…you can take the A6 to Belfast or the A5 towards Dublin, that’s fine. But your other alternatives are the A2 west to Buncrana, the A2 north to Muff or, er, the A2 towards Limavady.

The situation is just as bad when the A2 passes through Belfast. If you don’t fancy taking one of the motorways, you can choose between the A2 to Carrickfergus or the *ahem* A2 to Bangor:

As if it hasn’t got enough glory, the A2 also manages to be the only official sea-going road in the province, since the Portaferry to Strangford car ferry service is officially part of…. yes, you guessed it… the A2.

4. Single-digit B numbers.

Northern Ireland’s signage and regulations closely follow those used across the Irish Sea in Great Britain. However we have always liked to do things just that little, subtly different. B-roads are one example. In Great Britain almost all B-roads have three or four digits, so things like B322 or B4025.

Not us in Northern Ireland, no sir. We’re not going to waste expensive sign space with big numbers like that. So in Ardglass we have the mighty B1:

And in Craigavon we have the equally grand B2 which not only manages to have a very impressive number, but has even managed to wrangle its very own motorway junction. Ooh er.

We can be justly proud of this anomaly, I think. No messing around here. This is the B2. Like it or lump it.

5. The A3. Now you see it, now you don’t.

Finally, we come to a section of the A3 in Fermanagh (or is it Monaghan?) that just can’t decide what it wants to be. Back many, many years ago when Irish county boundaries were being drawn up nobody imagined that they would one day form the boundary between two different countries. So while a border that ambles and meanders around various farms and estates in rural Fermanagh probably seemed perfectly sensible at the time, it causes havoc for road numbering. Really, they should have been more considerate.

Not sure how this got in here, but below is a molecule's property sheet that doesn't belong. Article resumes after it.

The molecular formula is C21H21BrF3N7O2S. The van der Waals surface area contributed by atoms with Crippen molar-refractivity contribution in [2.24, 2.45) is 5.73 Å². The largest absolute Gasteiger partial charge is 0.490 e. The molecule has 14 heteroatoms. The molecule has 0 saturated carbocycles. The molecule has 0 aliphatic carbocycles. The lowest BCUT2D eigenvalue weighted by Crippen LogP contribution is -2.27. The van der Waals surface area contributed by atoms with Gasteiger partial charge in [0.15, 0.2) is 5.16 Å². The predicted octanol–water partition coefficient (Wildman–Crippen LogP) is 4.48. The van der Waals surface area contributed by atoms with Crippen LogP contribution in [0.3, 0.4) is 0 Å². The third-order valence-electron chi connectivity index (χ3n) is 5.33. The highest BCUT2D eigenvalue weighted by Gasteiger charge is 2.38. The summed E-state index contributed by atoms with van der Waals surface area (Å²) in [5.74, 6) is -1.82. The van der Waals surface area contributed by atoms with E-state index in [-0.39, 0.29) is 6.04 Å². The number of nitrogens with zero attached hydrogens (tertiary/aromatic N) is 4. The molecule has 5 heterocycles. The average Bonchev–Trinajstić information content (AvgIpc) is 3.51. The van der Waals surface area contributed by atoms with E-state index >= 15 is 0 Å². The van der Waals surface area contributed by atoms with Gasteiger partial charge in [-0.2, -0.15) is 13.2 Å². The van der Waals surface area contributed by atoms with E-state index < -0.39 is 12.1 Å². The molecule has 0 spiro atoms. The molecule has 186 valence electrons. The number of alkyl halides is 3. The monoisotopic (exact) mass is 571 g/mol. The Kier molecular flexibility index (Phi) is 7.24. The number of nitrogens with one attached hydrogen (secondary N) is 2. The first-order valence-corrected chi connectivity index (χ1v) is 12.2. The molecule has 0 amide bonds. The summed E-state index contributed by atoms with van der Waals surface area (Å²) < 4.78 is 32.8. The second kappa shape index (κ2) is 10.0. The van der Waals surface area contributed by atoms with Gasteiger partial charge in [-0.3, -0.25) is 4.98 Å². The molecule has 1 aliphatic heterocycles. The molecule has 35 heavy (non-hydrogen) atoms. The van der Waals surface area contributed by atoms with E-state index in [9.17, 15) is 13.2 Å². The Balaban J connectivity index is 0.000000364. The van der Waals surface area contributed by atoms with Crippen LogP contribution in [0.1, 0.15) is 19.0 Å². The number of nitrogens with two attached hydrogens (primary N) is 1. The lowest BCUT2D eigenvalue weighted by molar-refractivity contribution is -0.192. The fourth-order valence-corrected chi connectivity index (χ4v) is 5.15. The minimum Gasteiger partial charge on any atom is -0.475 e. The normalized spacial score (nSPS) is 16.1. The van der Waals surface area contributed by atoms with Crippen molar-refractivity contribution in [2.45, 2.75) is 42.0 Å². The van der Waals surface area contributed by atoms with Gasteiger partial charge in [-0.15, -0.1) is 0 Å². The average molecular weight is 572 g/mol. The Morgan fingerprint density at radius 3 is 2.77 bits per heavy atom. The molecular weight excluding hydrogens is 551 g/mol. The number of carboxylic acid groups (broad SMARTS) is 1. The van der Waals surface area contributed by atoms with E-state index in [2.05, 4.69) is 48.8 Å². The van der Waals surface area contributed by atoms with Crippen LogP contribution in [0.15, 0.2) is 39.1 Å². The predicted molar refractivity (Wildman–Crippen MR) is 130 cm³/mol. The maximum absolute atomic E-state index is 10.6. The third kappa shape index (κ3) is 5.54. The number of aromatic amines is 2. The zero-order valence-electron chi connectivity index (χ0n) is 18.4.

The A3 runs from Lisburn to the Monaghan border:

So far, so good. Thereafter it becomes the N12 to Monaghan and then the N54 to Cavan. But between Cavan and Monaghan the road briefly re-enters Fermanagh where the A3 causes total havoc, making not one, but two glorious last stands before petering out once and for all:

Driving south west from Clones you initially drive for a mile on the N54 (speed limits in kilometres per hour). You then cross the border where the road suddenly morphs into the A3 for two miles (and, excuse me, speed limits are in miles per hour, thank you very much). You then roll across the border, whereupon the road morphs into the N54 again for three miles (and as I said, speed limits are in kilometres per hour). Then you sail across the border once again, where the road again becomes the A3 for another mile or so (and I’m afraid I must insist, speed limits are in miles per hour). Finally, the road crosses the border one last time where the road again becomes the N54 (and the speed limit debate is finally settled in favour of kilometres per hour).

Who would have thought the border could be such fun?

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Responses

  1. Even better is that they make re-classifications and then don’t enforce them!! I have been waiting and watching out for some, for example the old A28 from Aughnacloy to Augher has been renamed as the B128…..but still no change! Great wee article here, its mad how odd some of these route numbers are!! 🙂